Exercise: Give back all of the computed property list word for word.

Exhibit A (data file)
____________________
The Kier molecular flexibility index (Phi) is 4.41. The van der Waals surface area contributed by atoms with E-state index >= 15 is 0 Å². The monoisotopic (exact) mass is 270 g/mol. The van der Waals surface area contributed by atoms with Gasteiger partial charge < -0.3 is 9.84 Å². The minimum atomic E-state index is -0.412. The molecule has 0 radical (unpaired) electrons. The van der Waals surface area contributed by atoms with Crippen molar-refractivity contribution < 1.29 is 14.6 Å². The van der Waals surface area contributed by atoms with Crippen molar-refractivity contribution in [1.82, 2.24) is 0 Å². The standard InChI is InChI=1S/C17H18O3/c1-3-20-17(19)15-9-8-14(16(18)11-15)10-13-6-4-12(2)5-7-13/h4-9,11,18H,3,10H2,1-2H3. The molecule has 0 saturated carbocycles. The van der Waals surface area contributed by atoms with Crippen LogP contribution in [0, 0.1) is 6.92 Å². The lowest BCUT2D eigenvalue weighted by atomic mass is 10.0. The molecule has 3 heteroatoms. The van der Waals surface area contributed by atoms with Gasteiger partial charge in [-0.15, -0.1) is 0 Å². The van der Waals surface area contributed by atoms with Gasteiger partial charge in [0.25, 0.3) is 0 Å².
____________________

The Kier molecular flexibility index (Phi) is 4.41. The van der Waals surface area contributed by atoms with E-state index >= 15 is 0 Å². The monoisotopic (exact) mass is 270 g/mol. The van der Waals surface area contributed by atoms with Gasteiger partial charge < -0.3 is 9.84 Å². The minimum atomic E-state index is -0.412. The molecule has 0 radical (unpaired) electrons. The van der Waals surface area contributed by atoms with Crippen molar-refractivity contribution < 1.29 is 14.6 Å². The van der Waals surface area contributed by atoms with Crippen molar-refractivity contribution in [1.82, 2.24) is 0 Å². The standard InChI is InChI=1S/C17H18O3/c1-3-20-17(19)15-9-8-14(16(18)11-15)10-13-6-4-12(2)5-7-13/h4-9,11,18H,3,10H2,1-2H3. The molecule has 0 saturated carbocycles. The van der Waals surface area contributed by atoms with Crippen LogP contribution in [0, 0.1) is 6.92 Å². The lowest BCUT2D eigenvalue weighted by atomic mass is 10.0. The molecule has 3 heteroatoms. The van der Waals surface area contributed by atoms with Gasteiger partial charge in [-0.15, -0.1) is 0 Å². The van der Waals surface area contributed by atoms with Gasteiger partial charge in [0.25, 0.3) is 0 Å².